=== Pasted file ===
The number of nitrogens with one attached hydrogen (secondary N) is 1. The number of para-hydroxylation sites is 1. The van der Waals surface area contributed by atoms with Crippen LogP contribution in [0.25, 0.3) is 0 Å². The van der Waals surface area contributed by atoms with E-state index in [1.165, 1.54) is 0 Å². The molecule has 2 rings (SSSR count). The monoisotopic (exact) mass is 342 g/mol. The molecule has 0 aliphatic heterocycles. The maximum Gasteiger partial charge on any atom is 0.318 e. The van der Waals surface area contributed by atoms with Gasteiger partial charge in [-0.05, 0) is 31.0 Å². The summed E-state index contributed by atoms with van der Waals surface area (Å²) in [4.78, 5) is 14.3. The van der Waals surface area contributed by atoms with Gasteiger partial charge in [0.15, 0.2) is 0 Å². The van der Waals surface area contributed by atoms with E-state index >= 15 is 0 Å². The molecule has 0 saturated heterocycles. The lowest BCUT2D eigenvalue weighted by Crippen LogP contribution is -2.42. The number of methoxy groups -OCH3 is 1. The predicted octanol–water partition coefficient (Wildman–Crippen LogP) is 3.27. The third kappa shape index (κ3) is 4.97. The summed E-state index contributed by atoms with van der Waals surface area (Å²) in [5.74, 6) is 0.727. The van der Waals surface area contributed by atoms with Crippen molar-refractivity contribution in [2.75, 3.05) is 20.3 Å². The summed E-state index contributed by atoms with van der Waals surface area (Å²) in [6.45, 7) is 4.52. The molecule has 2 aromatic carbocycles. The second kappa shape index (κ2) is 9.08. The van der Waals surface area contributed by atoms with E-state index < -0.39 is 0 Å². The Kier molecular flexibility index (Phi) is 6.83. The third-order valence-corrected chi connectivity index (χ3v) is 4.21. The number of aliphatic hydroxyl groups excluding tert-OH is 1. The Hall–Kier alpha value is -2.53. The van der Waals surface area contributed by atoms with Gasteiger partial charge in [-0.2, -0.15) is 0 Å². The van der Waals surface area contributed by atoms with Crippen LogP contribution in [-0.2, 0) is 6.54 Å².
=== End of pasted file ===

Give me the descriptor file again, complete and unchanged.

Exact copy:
The number of nitrogens with one attached hydrogen (secondary N) is 1. The number of para-hydroxylation sites is 1. The van der Waals surface area contributed by atoms with Crippen LogP contribution in [0.25, 0.3) is 0 Å². The van der Waals surface area contributed by atoms with E-state index in [1.165, 1.54) is 0 Å². The molecule has 2 rings (SSSR count). The monoisotopic (exact) mass is 342 g/mol. The molecule has 0 aliphatic heterocycles. The maximum Gasteiger partial charge on any atom is 0.318 e. The van der Waals surface area contributed by atoms with Gasteiger partial charge in [-0.05, 0) is 31.0 Å². The summed E-state index contributed by atoms with van der Waals surface area (Å²) in [4.78, 5) is 14.3. The van der Waals surface area contributed by atoms with Gasteiger partial charge in [0.15, 0.2) is 0 Å². The van der Waals surface area contributed by atoms with E-state index >= 15 is 0 Å². The molecule has 0 saturated heterocycles. The lowest BCUT2D eigenvalue weighted by Crippen LogP contribution is -2.42. The number of methoxy groups -OCH3 is 1. The predicted octanol–water partition coefficient (Wildman–Crippen LogP) is 3.27. The third kappa shape index (κ3) is 4.97. The summed E-state index contributed by atoms with van der Waals surface area (Å²) in [5.74, 6) is 0.727. The van der Waals surface area contributed by atoms with Crippen molar-refractivity contribution in [2.75, 3.05) is 20.3 Å². The summed E-state index contributed by atoms with van der Waals surface area (Å²) in [6.45, 7) is 4.52. The molecule has 2 aromatic carbocycles. The second kappa shape index (κ2) is 9.08. The van der Waals surface area contributed by atoms with E-state index < -0.39 is 0 Å². The Kier molecular flexibility index (Phi) is 6.83. The third-order valence-corrected chi connectivity index (χ3v) is 4.21. The number of aliphatic hydroxyl groups excluding tert-OH is 1. The Hall–Kier alpha value is -2.53. The van der Waals surface area contributed by atoms with Gasteiger partial charge in [-0.2, -0.15) is 0 Å². The van der Waals surface area contributed by atoms with Crippen LogP contribution in [-0.2, 0) is 6.54 Å².